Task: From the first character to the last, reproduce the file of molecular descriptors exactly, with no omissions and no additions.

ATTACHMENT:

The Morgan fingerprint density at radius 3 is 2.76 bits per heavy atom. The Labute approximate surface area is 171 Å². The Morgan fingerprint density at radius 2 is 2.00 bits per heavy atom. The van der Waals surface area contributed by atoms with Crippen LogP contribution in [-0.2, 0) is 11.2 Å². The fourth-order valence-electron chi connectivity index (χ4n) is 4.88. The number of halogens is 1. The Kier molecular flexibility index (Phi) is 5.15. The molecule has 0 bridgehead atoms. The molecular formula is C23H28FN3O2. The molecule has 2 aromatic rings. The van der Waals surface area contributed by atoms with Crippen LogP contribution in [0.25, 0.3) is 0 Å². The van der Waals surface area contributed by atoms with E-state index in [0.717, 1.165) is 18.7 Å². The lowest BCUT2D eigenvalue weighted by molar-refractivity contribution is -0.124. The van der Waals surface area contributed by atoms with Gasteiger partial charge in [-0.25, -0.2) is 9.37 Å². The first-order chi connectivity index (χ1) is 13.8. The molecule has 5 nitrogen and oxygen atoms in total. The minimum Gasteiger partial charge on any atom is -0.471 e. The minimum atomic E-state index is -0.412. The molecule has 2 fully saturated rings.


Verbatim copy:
The Morgan fingerprint density at radius 3 is 2.76 bits per heavy atom. The Labute approximate surface area is 171 Å². The Morgan fingerprint density at radius 2 is 2.00 bits per heavy atom. The van der Waals surface area contributed by atoms with Crippen LogP contribution in [-0.2, 0) is 11.2 Å². The fourth-order valence-electron chi connectivity index (χ4n) is 4.88. The number of halogens is 1. The Kier molecular flexibility index (Phi) is 5.15. The molecule has 0 bridgehead atoms. The molecular formula is C23H28FN3O2. The molecule has 2 aromatic rings. The van der Waals surface area contributed by atoms with Crippen LogP contribution in [0.25, 0.3) is 0 Å². The van der Waals surface area contributed by atoms with E-state index in [0.717, 1.165) is 18.7 Å². The lowest BCUT2D eigenvalue weighted by molar-refractivity contribution is -0.124. The van der Waals surface area contributed by atoms with Gasteiger partial charge in [-0.25, -0.2) is 9.37 Å². The first-order chi connectivity index (χ1) is 13.8. The molecule has 5 nitrogen and oxygen atoms in total. The minimum Gasteiger partial charge on any atom is -0.471 e. The minimum atomic E-state index is -0.412. The molecule has 2 fully saturated rings.